The fifteenth century Indian poet Kabir also speaks about the soul as our capacity to experience the divine. He said:

Jump into experience while you are alive!
…What you call “salvation” belongs to the time before death.
If you don’t break your ropes while you’re alive,
do you think
ghosts will do it after?
The idea that the soul will join with the ecstatic
just because the body is rotten—
that is all fantasy.
What is found now is found then.
If you find nothing now,
you will simply end up with an apartment in the City of Death.
If you make love with the divine now, in the next life
you will have the face of satisfied desire.

Kabir suggests that we can’t wait for some sort of salvation after we die. He reminds us that we must cultivate this seed—it won’t grow automatically. We must do the work of our souls now, right here, we must connect with the Mystery while we are alive.

The Mystery Seed

AcornsWhat shape
waits in the seed
of you to grow
and spread
its branches
against a future sky?
                          David Whyte

Soul is another spiritual word with a lot of baggage. As a child, I learned that my soul was the part of me that lived after I died. If I was good, my soul would go to heaven. If I was bad, it might go to hell. If I was somewhere in between, my soul would go to purgatory before it could go to heaven. And the souls of babies that hadn’t been baptized went to limbo. There was a complex geography of souls to learn, and a lot of fear about what happened after we died.

Many churches tell us they want to save our souls, and I have heard old stories about people selling their soul to the devil in exchange for some favor. A while back, I heard a story of a young atheist who sold his soul on eBay. He got $504 from the highest bidder. I wondered how the highest bidder was expected to take possession of his soul? It turned out that what he actually auctioned off was the chance for the highest bidder to send him to the church of their choice.

Just what is the soul anyway? Is it something we can buy and sell? Is it something to be saved or lost? Just for a little while, try to set aside the definitions of the soul that you may have learned but that don’t work for you. Let us see if we can find some better uses for the word. I want to think of soul in the context of spirituality as we have redefined it. Our soul is our capacity to experience our connection to the larger reality of which we are a part. Our soul is our point of connection to the earth, to each other, and to the Mystery within all that is.

Come with me into the fairy tale of Jack and the Beanstalk. When his mother and he are in desperate straits, Jack trades their cow for some magical bean seeds. The bean seeds grow overnight into a vine that reaches up to heaven. There he encounters an evil giant, who eats human beings, but Jack is able to escape with a magical hen that lays golden eggs, and a golden harp that plays by itself. He learns from a fairy that the giant’s castle is actually his very own—he is really a prince whose father was killed by the giant. In the end, he kills the giant, and recovers his hidden inheritance.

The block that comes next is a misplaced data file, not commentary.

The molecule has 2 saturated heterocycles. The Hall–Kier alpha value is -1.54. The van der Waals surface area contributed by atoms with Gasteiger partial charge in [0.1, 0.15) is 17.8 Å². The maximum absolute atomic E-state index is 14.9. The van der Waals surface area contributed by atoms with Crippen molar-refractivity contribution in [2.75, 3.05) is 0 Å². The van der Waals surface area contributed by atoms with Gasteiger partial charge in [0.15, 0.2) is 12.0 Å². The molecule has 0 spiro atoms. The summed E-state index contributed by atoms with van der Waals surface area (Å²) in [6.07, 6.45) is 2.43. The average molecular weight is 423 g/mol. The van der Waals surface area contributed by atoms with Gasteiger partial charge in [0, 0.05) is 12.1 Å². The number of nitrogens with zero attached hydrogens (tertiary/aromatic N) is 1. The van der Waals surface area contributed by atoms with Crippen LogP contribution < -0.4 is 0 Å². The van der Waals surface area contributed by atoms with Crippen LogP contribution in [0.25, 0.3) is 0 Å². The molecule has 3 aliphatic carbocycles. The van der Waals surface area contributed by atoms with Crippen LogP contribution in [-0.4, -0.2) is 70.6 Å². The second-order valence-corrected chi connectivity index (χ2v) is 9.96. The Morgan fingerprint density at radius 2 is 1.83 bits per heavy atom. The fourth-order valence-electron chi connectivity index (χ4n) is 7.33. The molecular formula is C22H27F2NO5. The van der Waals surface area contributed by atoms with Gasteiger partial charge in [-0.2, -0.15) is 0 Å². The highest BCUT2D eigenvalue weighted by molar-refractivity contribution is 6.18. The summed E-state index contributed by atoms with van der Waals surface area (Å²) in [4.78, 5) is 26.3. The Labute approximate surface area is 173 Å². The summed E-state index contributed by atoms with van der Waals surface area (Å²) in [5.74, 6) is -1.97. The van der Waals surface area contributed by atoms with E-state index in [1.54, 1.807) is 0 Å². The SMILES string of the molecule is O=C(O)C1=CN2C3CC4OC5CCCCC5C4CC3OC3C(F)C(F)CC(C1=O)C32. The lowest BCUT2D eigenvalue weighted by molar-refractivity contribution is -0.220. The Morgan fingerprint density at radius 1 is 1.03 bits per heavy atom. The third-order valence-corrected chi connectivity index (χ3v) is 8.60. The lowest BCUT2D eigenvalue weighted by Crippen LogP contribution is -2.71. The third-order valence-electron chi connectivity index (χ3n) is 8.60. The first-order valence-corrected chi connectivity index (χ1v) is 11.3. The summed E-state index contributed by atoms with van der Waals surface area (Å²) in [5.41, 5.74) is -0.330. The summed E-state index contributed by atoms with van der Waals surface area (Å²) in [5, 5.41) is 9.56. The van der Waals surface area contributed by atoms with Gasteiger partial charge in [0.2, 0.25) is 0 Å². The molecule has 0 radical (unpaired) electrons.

So what does this have to do with our soul? The bean seeds enable Jack to connect with who he really is, and with a larger reality beyond the small cabin he shares with his mother. The soul is like those magical bean seeds. We are so much more than we can imagine! We might say that inside each of us is a Mystery Seed, a seed of what we might become, fully alive. This Mystery Seed is our potential to connect with the larger Mystery of which we are a part. This seed is not just in some of us, not just in fairy tales or kings or saints, but in every one of us.

Poem from “What To Remember When Waking,” in The House of Belonging

Reality is a Dance

Kayaker Reality is a dance between making plans, and responding to small and large disruptions. So to embark on a spiritual journey is to grow our capacity to practice, to plan, to wait outside, and then to embrace all that reality offers.

A spiritual practice is meant to help us develop the skill of embracing what comes to us as an opportunity to wake up. A spiritual practice helps us to be fully present and to pay attention. If we have not been practicing, we can get thrown off by life’s disruptions, become grumpy and anxious, shut down or reactive. In fact, that can happen even when we have been practicing. Kayak Tipped OverBut I know from long experience that the more I practice this embrace of reality, the easier it becomes to shift from resistance to curiosity, from crankiness to compassion.

The spiritual journey is our search for an immediate, personal experience of the larger reality, our connection to the earth, to each other, and to the Mystery that connects and upholds life. Let us go back for a moment to an experiment.

Notice the energy in your heart right now.
If you wish, create an invitation in your heart, open your heart to experience the larger Mystery that connects and upholds all life.

As feelings come up, imagine your breath filling and embracing those feelings. Be present to what emerges in your heart. If you feel emptiness, breathe into the emptiness. If you feel joy, breathe into the joy. If you feel confused, breathe into the confusion.

The beginning and the ending of spiritual practice are in paying attention to the energy of the present moment.

After the wondrous, after the experience of Mystery, we must always come back to the everyday. In pagan rituals, they say we must “ground the energy.” We remember to eat food or have a drink of water. In Buddhism, there is a saying, “after the ecstasy, the laundry.” Sanity is being able to switch our consciousness from the mysterious to the ordinary. Life is not static, it keeps moving. We are not meant to remain in emptiness or in ecstatic feelings. We are meant to be fully involved in all that life is about. Says one Western lama, “What became clear is that spiritual practice is only what you’re doing now. Anything else is a fantasy.”